Starting Oct. 1, all pilots will have to complete their applications for medicals online at FAA MedXPress.com.
When MedXPress was introduced in 2007, it was the FAA’s intention to “eventually make the entire process paperless,” according to Federal Air Surgeon Fred Tilton.
“We wanted to offer a transition time to give pilots the opportunity to get accustomed to automating the process,” he said in the latest Federal Air Surgeon’s Medical Bulletin. “While MedXPress has proven to be an excellent tool, we need to significantly increase its use.”
While MedXPress is already used by “tens of thousands” of pilots each year, there are still some hold-outs. Tilton said it is important for these pilots to realize the many reasons behind the change.
“The paper system allows for too many errors, leads to storage problems and creates security risks,” he said. “The paper form was the only way for pilots to provide us with their history in the ‘non-electronic’ age, but it was far from perfect. Poor handwriting, spelling errors, and items left blank gave us incomplete records and massive storage and retrieval issues. We corrected some of these problems when we introduced our first electronic system in 1992, but that system was voluntary for AMEs who were designated before its introduction, and we still had to contend with large amounts of paper records.”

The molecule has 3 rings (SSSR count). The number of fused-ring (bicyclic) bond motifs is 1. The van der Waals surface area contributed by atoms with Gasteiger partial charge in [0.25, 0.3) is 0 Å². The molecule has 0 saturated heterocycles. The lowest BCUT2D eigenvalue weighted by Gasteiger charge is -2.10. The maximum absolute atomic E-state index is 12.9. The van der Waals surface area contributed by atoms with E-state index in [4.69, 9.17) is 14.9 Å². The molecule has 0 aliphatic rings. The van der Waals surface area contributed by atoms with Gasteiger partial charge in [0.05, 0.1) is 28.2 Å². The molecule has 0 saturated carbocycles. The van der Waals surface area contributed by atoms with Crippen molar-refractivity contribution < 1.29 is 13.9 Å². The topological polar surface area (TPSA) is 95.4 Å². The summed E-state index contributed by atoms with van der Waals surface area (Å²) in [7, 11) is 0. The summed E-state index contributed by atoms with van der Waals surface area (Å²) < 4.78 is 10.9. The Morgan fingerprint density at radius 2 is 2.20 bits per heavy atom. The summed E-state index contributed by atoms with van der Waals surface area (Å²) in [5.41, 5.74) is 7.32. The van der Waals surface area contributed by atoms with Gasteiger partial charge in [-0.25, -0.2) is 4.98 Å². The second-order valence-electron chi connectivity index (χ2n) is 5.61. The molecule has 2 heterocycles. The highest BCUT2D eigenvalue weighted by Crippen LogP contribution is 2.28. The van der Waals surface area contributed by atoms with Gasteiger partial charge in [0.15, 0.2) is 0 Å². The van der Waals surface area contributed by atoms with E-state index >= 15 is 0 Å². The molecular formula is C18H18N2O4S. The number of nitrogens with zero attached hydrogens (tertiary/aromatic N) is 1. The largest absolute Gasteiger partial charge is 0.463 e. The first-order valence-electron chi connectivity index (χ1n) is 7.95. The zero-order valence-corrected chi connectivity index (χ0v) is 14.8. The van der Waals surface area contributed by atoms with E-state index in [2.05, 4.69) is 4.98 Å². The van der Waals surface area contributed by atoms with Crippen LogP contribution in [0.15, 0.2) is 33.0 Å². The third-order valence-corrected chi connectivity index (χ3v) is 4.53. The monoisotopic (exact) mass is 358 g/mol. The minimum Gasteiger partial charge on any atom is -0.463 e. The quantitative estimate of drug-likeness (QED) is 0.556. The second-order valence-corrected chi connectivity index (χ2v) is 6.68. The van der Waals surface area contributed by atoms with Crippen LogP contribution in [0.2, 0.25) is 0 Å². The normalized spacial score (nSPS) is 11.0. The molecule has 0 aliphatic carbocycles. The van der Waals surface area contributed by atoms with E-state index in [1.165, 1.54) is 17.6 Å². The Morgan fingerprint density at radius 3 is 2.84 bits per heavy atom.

He noted that the paper 8500-8 form costs more than $150,000 a year to print, store, distribute, and mail.
“On occasion, the paper forms have been lost in the mail, and we are concerned that this poses unnecessary risks that the documents could be used inappropriately,” he noted.
The FAA plans some enhancements to the online process, including establishing a tracking program so that pilots and AMEs can go online to check the status of the applications.
“We also want to make the process easier on applicants by developing a feature that automatically transfers information that does not change so that the applicant is not required to re-enter information at subsequent examinations,” Tilton said.
Officials at the Experimental Aircraft Association said they support the change, but are concerned that “a lack of education by the FAA to both pilots and AMEs will lead to confusion,” said Sean Elliott, EAA vice president of industry and regulatory affairs.
EAA officials note that pilots may have some other concerns, including an unfamiliarity with online technology; worries about online security and access; and knowing at what point in time the online application becomes “official,” and the applicant can no longer withdraw the application.
“EAA has resources that can help pilots who are not yet familiar with the MedXPress system, which is already used by tens of thousands of pilots each year,” Elliott said.
A webinar, hosted by Dr. Greg Pinnell, who serves on the EAA Aeromedical Council, on how to use MedXPress, will be held Tuesday, Feb. 7, from 7-8 p.m. CST. You can register to attend here.
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